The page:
AAMOS-00 Study: Predicting Asthma Attacks Using Connected Mobile Devices and Machine Learning



Monitoring asthma condition is essential to asthma self-management. However, traditional methods of monitoring require high levels of active engagement and patients may regard this level of monitoring as tedious. Passive monitoring with mobile health devices, especially when combined with machine learning, provides an avenue to dramatically reduce management burden. However, data for developing machine learning algorithms are scarce, and gathering new data is expensive. A few asthma mHealth datasets are publicly available, but lack objective and passively collected data which may enhance asthma attack prediction systems.

To fill this gap, we carried out the 2-phase, 7-month AAMOS-00 observational study to collect data about asthma status using three smart monitoring devices (smart peak flow meter, smart inhaler, smartwatch), and daily symptom questionnaires. Combined with localised weather, pollen, and air quality reports, we have collected a rich longitudinal dataset to explore the feasibility of passive monitoring and asthma attack prediction. Conducting phase 2 of device monitoring over 12 months, from June 2021 to June 2022 and during the COVID-19 pandemic, 22 participants across the UK provided 2,054 unique patient-days of data. This valuable anonymised dataset has been made publicly available with the consent of participants.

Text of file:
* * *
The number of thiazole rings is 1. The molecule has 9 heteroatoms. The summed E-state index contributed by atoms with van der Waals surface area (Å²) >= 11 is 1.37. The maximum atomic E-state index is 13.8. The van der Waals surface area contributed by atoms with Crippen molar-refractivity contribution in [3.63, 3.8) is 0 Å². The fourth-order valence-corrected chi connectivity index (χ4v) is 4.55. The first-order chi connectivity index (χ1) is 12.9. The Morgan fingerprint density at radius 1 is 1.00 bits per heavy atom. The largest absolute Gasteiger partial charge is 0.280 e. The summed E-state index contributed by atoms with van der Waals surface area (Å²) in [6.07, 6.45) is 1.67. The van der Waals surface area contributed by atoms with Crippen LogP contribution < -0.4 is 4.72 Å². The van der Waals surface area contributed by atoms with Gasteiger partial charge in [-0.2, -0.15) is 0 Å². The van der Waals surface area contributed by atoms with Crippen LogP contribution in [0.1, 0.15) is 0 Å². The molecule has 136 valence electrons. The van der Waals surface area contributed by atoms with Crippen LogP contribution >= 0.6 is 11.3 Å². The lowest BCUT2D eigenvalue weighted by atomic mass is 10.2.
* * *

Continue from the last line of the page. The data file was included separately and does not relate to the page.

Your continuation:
Ethics approval was provided by the East of England - Cambridge Central Research Ethics Committee. IRAS project ID: 285505 with governance approval from ACCORD (Academic and Clinical Central Office for Research and Development), project number: AC20145. The study sponsor was ACCORD, the University of Edinburgh.

The anonymised dataset was produced with statistical advice from Aryelly Rodriguez - Statistician, Edinburgh Clinical Trials Unit, University of Edinburgh.

Protocol: "Predicting asthma attacks using connected mobile devices and machine learning; the AAMOS-00 observational study protocol" - BMJ Open, DOI: 10.1136/bmjopen-2022-064166

Data Citation

Tsang, Kevin CH; Pinnock, Hilary; Wilson, Andrew M; Salvi, Dario; Shah, Syed Ahmar. (2022). AAMOS-00 Study: Predicting Asthma Attacks Using Connected Mobile Devices and Machine Learning, 2021-2022 [dataset]. University of Edinburgh. Edinburgh Medical School. Usher Institute. https://doi.org/10.7488/ds/3775.
Date made available26 Oct 2022
PublisherEdinburgh DataShare
Temporal coverage24 Jun 2021 - 2 Jun 2022
Geographical coverageUK,UNITED KINGDOM

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